Neobladder stone

Case contributed by Dr Gabriela Eede


Patient with a history of transitional cell tumor, with bladder resection and posterior urinary diversion and neobladder. He presented to the consultation 5 years later because of hematuria.

Patient Data

Age: 70
Gender: Male

A radiopaque area in right lower quadrant compatible with lithiasis.


Excretory urography, right hydronephrosis is observed, note that the right ureter is inserted very closely to the radiopaque stone in the neobladder


Correlative ultrasound: an echogenic focus is seen with posterior acoustic shadowing.

Color Doppler demonstrates posterior "color comet-tail sign". Highly suggestive finding of a stone.


Abdominal CT shows a slight dilatation of the excretory system on the right side, with distal stone immediately prior to the insertion of the neobladder, which also presents a larger internal stone.

I would like to thank Dra. Azor Mariana, of Hospital Español de Mendoza, for helping me on this case.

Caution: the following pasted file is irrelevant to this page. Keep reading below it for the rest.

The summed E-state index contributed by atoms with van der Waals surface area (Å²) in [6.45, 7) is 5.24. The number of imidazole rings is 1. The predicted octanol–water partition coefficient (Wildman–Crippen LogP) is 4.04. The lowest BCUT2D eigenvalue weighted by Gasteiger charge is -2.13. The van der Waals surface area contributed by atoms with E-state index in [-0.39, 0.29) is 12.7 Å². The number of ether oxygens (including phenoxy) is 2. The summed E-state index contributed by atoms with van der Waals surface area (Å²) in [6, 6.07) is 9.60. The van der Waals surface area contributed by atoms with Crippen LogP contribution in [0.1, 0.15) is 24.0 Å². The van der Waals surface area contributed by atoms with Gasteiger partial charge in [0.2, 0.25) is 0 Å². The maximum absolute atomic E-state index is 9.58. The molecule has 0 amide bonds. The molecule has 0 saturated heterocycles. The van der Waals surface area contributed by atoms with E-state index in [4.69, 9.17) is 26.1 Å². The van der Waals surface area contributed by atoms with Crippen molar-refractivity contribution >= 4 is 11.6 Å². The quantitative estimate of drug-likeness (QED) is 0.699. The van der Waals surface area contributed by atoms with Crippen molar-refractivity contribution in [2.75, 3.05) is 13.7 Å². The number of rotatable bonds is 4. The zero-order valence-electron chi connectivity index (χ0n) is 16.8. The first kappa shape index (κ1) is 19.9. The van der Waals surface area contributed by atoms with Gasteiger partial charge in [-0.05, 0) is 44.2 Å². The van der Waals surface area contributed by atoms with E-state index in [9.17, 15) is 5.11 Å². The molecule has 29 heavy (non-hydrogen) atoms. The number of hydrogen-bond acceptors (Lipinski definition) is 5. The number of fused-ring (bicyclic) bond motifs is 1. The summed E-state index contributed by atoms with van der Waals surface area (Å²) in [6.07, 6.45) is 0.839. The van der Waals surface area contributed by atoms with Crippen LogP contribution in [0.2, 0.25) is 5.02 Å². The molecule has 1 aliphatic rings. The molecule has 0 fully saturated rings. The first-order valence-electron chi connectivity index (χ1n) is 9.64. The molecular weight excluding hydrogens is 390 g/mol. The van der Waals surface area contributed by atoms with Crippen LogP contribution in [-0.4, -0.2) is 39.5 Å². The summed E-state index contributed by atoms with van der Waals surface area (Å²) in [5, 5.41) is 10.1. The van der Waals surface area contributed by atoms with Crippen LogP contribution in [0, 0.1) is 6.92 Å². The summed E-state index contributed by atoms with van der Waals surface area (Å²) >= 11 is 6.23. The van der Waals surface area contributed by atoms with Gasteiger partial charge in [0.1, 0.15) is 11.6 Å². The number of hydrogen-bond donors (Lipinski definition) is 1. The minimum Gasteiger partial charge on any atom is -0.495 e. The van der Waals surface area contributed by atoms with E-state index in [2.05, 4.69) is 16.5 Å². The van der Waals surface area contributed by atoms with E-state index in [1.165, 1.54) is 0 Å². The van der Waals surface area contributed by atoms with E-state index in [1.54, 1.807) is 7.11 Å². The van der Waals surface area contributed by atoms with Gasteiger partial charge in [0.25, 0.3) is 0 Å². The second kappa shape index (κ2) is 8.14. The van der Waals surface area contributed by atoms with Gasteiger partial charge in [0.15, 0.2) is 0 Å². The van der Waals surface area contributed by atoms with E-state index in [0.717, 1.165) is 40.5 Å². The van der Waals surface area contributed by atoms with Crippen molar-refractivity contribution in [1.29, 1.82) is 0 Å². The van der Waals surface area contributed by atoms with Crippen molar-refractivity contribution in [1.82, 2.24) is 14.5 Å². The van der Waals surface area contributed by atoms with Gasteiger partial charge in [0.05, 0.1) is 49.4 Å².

Case Discussion

When a patient with a history of transitional cell tumor and ileal neobladder presents with hematuria, it is important to know that there are complications of hematuria in the short and long term.

Factors to take into account we must know that:

  • the risk of forming new stones at five years is ~65%
  • the time of appearance of the stones is variable and can range from 6 months to several years later

Pathogenesis and etiology includes:

  1. Main factor: urinary stasis.
  2. The continuous secretory and absorptive function of the ileum and colon that contributes to the origin of lithiasis formation.
  3. Metabolic acidosis: loss of bicarbonate and reabsorption of urine solutes.
PlayAdd to Share

Case information

rID: 53154
Published: 10th May 2017
Last edited: 14th Aug 2019
System: Urogenital
Inclusion in quiz mode: Excluded

Updating… Please wait.

 Unable to process the form. Check for errors and try again.

 Thank you for updating your details.